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Comparing Azure Rights Management and AD RMS

Updated: December 1, 2014

Applies To: Azure Rights Management, Office 365

If you know or have previously deployed Active Directory Rights Management Services (AD RMS), you might be wondering how Azure Rights Management compares in terms of functionality and requirements. Use the following table for a side-by-side comparison of the features and benefits of Azure Rights Management and AD RMS. If you have security-specific comparison questions, see the Cryptographic controls for signing and encryption section in this topic.

noteNote
To make this comparison easier, some information here is repeated from Requirements for Azure Rights Management. Use that topic for more specific support and version information for Azure Rights Management.

 

Azure Rights Management Active Directory Rights Management Services (AD RMS)

Supports information rights management (IRM) capabilities in Microsoft Online services such as Exchange Online and SharePoint Online, as well as Office 365.

Also supports on-premises Microsoft server products, such as Exchange Server, SharePoint Server, and file servers that run Windows Server and File Classification Infrastructure (FCI).

Supports on-premises Microsoft server products such as Exchange Server, SharePoint Server, and file servers that run Windows Server and File Classification Infrastructure (FCI).

Enables implicit trust between organizations and users in any organization. This means that protected content can be shared between users within the same organization or across organizations when users have Microsoft Office 365, or Azure Rights Management, or users sign up for RMS for individuals.

Trusts must be explicitly defined in a direct point-to-point relationship between two organizations by using either trusted user domains (TUDs) or federated trusts that you create by using Active Directory Federation Services (AD FS).

Provides two default rights policy templates that restrict access of the content to your own organization; one that provides read-only viewing of protected content and another template that provides write or modify permissions for the protected content.

You can also create your own custom templates. For more information, see Configuring Custom Templates for Azure Rights Management.

In addition, users can define their own set of permissions if the templates are not sufficient.

There are no default rights policy templates; you must create and then distribute these. For more information, see AD RMS Policy Template Considerations.

In addition, users can define their own set of permissions if the templates are not sufficient.

Minimum supported version of Microsoft Office is Office 2010, which requires the RMS sharing application.

Microsoft Office for Mac:

  • Microsoft Outlook for Mac for Office 365: Supported

  • Microsoft Office for Mac 2011: Not supported

Minimum supported version of Microsoft Office is Office 2007.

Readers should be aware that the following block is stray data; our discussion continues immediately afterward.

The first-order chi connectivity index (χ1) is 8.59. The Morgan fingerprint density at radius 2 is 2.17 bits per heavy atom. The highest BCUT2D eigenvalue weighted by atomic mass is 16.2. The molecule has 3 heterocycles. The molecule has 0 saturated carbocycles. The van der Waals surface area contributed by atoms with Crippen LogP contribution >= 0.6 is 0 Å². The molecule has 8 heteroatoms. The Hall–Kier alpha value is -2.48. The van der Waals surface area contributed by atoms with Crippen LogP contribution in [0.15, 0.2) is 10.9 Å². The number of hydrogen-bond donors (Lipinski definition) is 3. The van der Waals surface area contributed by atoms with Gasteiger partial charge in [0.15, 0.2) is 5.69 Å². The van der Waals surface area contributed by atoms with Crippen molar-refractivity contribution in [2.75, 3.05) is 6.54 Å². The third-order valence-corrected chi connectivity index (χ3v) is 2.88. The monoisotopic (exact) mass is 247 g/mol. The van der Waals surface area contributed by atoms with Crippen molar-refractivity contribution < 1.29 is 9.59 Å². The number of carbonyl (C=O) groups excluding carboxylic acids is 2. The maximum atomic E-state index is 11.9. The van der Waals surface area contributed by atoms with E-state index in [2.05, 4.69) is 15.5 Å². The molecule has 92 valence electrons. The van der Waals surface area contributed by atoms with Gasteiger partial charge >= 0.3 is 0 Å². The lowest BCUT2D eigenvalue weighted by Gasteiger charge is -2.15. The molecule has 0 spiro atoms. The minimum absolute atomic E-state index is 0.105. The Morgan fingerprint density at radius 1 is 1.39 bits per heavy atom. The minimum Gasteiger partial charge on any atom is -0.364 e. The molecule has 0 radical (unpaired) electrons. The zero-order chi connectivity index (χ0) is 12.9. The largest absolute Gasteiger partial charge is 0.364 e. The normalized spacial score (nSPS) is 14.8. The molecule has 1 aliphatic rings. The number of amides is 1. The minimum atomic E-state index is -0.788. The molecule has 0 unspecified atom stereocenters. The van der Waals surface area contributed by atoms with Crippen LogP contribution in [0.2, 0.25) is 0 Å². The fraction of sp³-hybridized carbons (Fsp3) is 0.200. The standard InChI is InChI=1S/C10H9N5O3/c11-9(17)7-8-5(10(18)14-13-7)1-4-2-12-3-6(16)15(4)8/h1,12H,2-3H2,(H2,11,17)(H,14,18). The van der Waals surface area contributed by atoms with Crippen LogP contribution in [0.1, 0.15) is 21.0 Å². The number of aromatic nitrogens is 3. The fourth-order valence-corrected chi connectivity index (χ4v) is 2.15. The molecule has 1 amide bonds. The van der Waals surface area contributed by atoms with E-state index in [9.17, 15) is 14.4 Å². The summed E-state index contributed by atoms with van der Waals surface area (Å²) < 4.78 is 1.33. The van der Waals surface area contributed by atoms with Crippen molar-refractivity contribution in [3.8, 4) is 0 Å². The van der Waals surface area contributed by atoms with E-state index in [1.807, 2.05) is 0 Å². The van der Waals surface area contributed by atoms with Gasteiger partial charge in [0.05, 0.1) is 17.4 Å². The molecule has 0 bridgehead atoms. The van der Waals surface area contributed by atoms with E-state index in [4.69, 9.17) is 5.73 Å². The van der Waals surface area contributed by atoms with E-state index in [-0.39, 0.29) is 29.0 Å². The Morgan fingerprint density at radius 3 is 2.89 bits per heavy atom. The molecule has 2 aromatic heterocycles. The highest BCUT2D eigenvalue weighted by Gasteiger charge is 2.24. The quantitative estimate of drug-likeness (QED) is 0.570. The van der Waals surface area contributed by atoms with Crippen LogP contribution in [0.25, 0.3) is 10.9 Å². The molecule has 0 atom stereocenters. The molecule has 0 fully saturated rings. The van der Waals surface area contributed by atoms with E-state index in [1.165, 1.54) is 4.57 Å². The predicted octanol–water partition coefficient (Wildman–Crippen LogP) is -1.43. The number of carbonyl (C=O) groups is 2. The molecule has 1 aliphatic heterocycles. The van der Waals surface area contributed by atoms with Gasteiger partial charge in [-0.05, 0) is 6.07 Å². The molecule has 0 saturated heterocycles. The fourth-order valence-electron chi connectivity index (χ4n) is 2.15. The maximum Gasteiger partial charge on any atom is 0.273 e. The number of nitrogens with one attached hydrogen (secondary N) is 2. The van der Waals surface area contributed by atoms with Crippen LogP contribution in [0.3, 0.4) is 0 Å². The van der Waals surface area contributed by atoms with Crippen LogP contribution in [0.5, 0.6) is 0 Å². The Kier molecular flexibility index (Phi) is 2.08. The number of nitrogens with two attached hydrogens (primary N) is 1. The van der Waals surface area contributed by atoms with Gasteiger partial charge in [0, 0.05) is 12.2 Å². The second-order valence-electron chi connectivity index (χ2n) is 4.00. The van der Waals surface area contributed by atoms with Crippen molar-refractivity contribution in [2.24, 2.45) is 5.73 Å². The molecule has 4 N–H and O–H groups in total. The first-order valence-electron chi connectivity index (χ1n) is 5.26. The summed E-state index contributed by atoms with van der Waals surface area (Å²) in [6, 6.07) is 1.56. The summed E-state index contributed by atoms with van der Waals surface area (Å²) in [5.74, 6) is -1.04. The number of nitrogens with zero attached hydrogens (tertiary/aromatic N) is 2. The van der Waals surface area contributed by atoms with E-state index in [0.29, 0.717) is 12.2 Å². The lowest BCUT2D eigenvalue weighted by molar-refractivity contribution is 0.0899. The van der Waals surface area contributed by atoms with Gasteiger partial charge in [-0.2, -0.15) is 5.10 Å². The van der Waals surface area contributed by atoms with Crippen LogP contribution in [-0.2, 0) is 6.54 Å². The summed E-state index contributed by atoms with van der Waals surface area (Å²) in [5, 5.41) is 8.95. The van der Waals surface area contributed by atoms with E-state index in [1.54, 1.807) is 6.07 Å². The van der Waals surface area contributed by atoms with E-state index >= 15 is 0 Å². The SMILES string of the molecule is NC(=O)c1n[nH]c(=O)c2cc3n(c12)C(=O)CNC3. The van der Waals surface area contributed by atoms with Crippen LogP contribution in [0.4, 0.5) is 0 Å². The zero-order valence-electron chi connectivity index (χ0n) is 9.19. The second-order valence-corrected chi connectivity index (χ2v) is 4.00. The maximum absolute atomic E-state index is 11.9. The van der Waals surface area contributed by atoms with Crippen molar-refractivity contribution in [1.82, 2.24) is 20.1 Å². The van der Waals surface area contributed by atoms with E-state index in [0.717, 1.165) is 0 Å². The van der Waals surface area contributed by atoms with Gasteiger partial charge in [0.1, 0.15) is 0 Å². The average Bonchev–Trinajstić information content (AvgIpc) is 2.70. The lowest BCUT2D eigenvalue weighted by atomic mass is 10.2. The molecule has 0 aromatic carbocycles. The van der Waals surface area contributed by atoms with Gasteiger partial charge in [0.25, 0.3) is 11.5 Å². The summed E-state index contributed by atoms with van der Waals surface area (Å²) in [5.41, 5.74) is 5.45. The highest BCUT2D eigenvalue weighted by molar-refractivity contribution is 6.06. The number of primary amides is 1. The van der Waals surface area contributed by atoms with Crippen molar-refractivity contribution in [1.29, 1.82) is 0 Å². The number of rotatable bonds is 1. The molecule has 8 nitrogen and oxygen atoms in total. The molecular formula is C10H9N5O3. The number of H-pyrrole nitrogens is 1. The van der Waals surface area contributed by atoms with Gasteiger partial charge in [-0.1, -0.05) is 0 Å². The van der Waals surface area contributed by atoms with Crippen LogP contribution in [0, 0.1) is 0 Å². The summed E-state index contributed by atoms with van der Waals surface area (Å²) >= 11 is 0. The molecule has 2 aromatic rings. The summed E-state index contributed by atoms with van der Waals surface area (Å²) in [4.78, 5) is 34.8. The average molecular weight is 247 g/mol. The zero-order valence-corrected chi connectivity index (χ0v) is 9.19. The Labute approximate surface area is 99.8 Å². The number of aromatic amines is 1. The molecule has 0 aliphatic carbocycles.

Microsoft Office for Mac:

  • Microsoft Outlook for Mac for Office 365: Supported

  • Microsoft Office for Mac 2011: Supported

Supports the RMS sharing application for Windows and mobile devices.

Supports the RMS sharing application for Windows and mobile devices. However, sharing is restricted to your own organization and does not support email notification, which lets the sender know when somebody tries to open a protected attachment.

Minimum supported version of the Windows client is Windows 7.

Minimum supported version of the Windows client is Windows Vista Service Pack 2.

Mobile device support includes Windows Phone, Android, iOS, and Windows RT.

Email support by using Exchange ActiveSync IRM is also supported on all mobile device platforms that support this protocol.

Mobile device support includes Windows Phone, Android, iOS, and Windows RT, and requires the Active Directory Rights Management Services Mobile Device Extension.

Email support by using Exchange ActiveSync IRM is supported on all mobile device platforms that support this protocol.

Supports Cryptographic Mode 2 without additional configuration, which provides stronger security for key lengths and encryption algorithms.

For more information, see the Cryptographic controls for signing and encryption section in this topic, and AD RMS Cryptographic Modes.

Supports Cryptographic Mode 1 by default and requires additional configuration to support Cryptographic Mode 2 for stronger security.

For more information, see the Cryptographic controls for signing and encryption section in this topic, and AD RMS Cryptographic Modes.

Supports outbound migration from Azure Rights Management to Active Directory Rights Management Services (AD RMS).

Does not currently support migration from AD RMS.

Supports migration from Azure Rights Management and migration from Windows Server 2003 AD RMS.

Azure Rights Management always uses RSA 2048 for all public key cryptography and SHA 256 for signing operations. In comparison, AD RMS supports RSA 1024 and RSA 2048, and SHA 1 or SHA 256 for signing operations.

Both Azure Rights Management and AD RMS use AES 128 for symmetric encryption.

Azure Rights Management is compliant with FIPS 140-2 when your tenant key is created and managed by Microsoft (the default), or if you manage your own tenant key (known as BYOK). For more information about managing your tenant key, see Planning and Implementing Your Azure Rights Management Tenant Key.

See Also

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